Christopher Polk/Getty Images for NARASCamila Cabello is doing her part to help expand mental health support for front line activists exhausted by the COVID-19 pandemic and racial injustice.
The "Havana" singer announced the Healing Justice Project on Tuesday and her partnership with charitable nonprofit Movement Voter Fund for the new outreach program.
The project aims to send grants to 10 organizations that will pay for their workers' mental health needs for half a year.
Cabello, 23, spoke with The Hollywood Reporter about her new initiative and what inspired it.
The singer credits California surgeon general Nadine Burke Harris for speaking about the particular challenges health care workers face, such as "toxic stress" — when the body's stress response system is activated for a prolonged period of time.
Cabello also spoke with racial equity groups and activists, saying she is acting on a promise to foster meaningful change after social media posts she made in 2012 and 2013 containing racially charged images and language resurfaced.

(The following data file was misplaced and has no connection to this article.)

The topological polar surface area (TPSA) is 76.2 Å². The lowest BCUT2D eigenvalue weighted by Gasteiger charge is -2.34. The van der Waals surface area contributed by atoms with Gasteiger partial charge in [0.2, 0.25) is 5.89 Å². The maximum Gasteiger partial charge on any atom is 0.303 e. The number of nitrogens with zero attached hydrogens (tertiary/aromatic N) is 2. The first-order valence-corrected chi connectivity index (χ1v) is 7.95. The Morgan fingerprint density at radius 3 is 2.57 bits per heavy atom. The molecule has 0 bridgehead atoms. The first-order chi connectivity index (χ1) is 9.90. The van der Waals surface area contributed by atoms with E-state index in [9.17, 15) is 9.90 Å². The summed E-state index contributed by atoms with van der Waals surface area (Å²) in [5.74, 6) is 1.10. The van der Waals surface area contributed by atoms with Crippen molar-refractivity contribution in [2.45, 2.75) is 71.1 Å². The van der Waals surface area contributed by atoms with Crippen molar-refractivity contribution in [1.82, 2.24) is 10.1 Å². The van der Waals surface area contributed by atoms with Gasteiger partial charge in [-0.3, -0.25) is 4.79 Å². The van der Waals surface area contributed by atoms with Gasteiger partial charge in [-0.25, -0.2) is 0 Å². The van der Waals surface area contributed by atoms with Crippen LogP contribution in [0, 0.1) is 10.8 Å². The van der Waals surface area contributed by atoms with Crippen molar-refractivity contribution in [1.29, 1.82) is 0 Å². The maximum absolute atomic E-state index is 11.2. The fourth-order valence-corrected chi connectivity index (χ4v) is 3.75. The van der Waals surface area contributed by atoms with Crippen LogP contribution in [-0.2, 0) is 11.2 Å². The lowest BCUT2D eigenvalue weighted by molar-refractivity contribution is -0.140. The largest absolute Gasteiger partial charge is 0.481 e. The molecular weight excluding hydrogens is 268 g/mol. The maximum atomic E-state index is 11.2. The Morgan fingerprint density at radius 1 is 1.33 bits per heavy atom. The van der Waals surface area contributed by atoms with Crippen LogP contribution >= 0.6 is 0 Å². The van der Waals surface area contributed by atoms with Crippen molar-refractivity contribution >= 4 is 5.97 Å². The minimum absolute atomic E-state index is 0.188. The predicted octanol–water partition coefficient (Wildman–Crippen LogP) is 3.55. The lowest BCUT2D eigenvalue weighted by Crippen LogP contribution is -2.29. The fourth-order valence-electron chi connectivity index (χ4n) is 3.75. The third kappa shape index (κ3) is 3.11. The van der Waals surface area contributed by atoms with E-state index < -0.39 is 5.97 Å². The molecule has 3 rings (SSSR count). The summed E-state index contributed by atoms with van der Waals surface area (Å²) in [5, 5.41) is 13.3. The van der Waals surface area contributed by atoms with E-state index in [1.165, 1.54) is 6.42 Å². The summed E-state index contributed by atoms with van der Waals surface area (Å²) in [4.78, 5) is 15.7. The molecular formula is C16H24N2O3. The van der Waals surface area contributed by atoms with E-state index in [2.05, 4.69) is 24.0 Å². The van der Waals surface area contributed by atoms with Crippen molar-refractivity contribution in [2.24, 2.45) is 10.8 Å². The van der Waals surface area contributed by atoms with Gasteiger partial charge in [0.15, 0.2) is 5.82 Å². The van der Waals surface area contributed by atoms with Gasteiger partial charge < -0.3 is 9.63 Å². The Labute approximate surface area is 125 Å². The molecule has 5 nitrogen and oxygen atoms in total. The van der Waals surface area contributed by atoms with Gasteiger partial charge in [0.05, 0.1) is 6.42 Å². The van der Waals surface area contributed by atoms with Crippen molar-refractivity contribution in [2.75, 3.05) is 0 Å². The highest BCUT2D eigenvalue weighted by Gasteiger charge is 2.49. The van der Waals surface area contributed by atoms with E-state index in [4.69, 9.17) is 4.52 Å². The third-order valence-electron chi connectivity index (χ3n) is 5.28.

"I’ve spent a lot of time over the last couple of years, and especially this past year home during the pandemic, in constant reflection, learning and exploring the ways I have contributed to systems and beliefs that actively oppress others," said the Grammy nominee. "I’ve realized there’s so much more I can and must do to support others who are doing the work to heal our communities."
"Grassroots organizers are faced with the exhaustion, emotional burden and trauma that comes with fighting against inequitable systems," the former Fifth Harmony singer added.
In addition to her new project, Cabello vows to raise awareness about the burnout activists face, noting a rise in depression and anxiety due to the repeated exposure to racial and social injustice.
The 10 grant recipients, she said, are located in areas suffering from elevated racial and social divides.
By Megan Stone
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